After Devil’s Tower, TR next, one-by-one, set aside nine more national monuments. All seemed well, until he created the Grand Canyon National Monument. This was big — 800,000 acres. So, a hundred years ago we heard the first cry of “presidential overreach.” Critics said the act just wasn’t meant for protection of something so large. It went to court. In 1920 the Supreme Court sided with the president. It ruled that the amount of land reserved could be that large. The case was Cameron v. United States. Cameron, the plaintiff, lost the case and also what turned out to be his fraudulent mining claim.

Since the reservation of the Grand Canyon, every president except Ronald Reagan has proclaimed national monuments. Some of the monuments have been much larger than Grand Canyon National Monument (since renamed and made even larger as Grand Canyon National Park). In a hundred years, none of these actions have been reversed by Congress against the wishes of a president. Currently some Republicans are trying again. This time they are led mostly by Utah anti-conservation politicians. I think the claim of overreach is hollow after so many monuments and a century of time. Isn’t it really that those objecting don’t want protection of a particular area, not that their refined taste in constitutional balance has been upset?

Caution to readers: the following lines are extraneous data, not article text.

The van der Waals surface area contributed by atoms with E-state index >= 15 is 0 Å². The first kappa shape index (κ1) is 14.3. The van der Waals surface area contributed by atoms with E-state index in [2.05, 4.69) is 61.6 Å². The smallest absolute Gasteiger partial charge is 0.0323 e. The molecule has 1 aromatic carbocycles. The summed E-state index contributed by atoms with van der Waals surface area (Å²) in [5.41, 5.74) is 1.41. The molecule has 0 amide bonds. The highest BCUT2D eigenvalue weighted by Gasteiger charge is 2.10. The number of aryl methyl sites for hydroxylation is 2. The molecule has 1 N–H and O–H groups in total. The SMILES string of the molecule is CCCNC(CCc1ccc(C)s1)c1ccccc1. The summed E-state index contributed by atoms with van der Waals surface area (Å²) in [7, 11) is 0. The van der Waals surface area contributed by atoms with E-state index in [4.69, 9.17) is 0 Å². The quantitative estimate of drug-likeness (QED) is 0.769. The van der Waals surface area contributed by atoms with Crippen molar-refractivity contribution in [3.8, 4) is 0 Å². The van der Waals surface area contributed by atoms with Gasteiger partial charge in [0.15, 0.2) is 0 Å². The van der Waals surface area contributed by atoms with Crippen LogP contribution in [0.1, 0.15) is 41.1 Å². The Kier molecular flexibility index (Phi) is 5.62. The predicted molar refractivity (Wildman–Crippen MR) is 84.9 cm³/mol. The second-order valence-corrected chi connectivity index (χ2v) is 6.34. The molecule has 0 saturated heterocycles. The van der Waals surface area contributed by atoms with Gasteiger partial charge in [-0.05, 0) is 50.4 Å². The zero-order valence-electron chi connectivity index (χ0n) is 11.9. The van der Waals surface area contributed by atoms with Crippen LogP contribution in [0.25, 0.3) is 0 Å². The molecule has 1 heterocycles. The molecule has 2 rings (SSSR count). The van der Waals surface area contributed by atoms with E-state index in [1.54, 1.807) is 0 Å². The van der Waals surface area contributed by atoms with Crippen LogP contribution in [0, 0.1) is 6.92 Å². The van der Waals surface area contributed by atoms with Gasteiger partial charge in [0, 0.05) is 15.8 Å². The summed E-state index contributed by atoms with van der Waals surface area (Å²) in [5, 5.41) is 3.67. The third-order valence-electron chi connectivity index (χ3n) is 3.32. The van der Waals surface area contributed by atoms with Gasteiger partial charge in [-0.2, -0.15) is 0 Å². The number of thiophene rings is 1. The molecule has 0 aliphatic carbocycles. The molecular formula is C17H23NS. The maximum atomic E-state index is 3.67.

Over time many of the national monuments have been later reconsidered by Congress, enlarged, and turned into national parks. National parks do require an act of Congress as well as a presidential signature. The motivation for doing this is usually to give the area even better protection and name more likely to attract tourists.

A current example in Idaho is Craters of the Moon (Craters).

Protecting Craters has been quite popular in Idaho. It became a national monument in 1924 by executive order of Republican President Calvin Coolidge. The drive to convince him came from the town of Arco, and he proclaimed a modest 25,000 acres to create the monument. Later proclamations by Presidents Franklin D. Roosevelt and John F. Kennedy doubled its size.

The last days of the Bill Clinton presidency brought the biggest change. In 2000 President Clinton enlarged the monument to 661,287 acres— an increase of over 1,000 per cent!

This new and huge monument was large enough to attract some opposition. Some hunters were upset. In 2002, Rep. Mike Simpson crafted a law that renamed the monument by adding “preserve” to the name— “Craters of the Moon National Monument and Preserve.” More significant was his take on hunting. National parks and frequently monuments too are closed to hunting. Under the Simpson compromise hunting continued in the new Craters additions— in the Preserve portion— and remained closed in the much more traveled original portion (the core monument).

Despite this, today there’s still no “national park” in its name, and so there is continuing interest from Arco to see Congress establish the Craters of the Moon National Park.

Dr. Ralph Maughan of Pocatello is professor emeritus of political science at Idaho State University. He retired after teaching there for 36 years, specializing in voting, public opinion and natural resource politics. He has written three outdoor guides, including “Hiking Idaho” with Jackie Johnson Maughan. He was a founder of the Greater Yellowstone Coalition.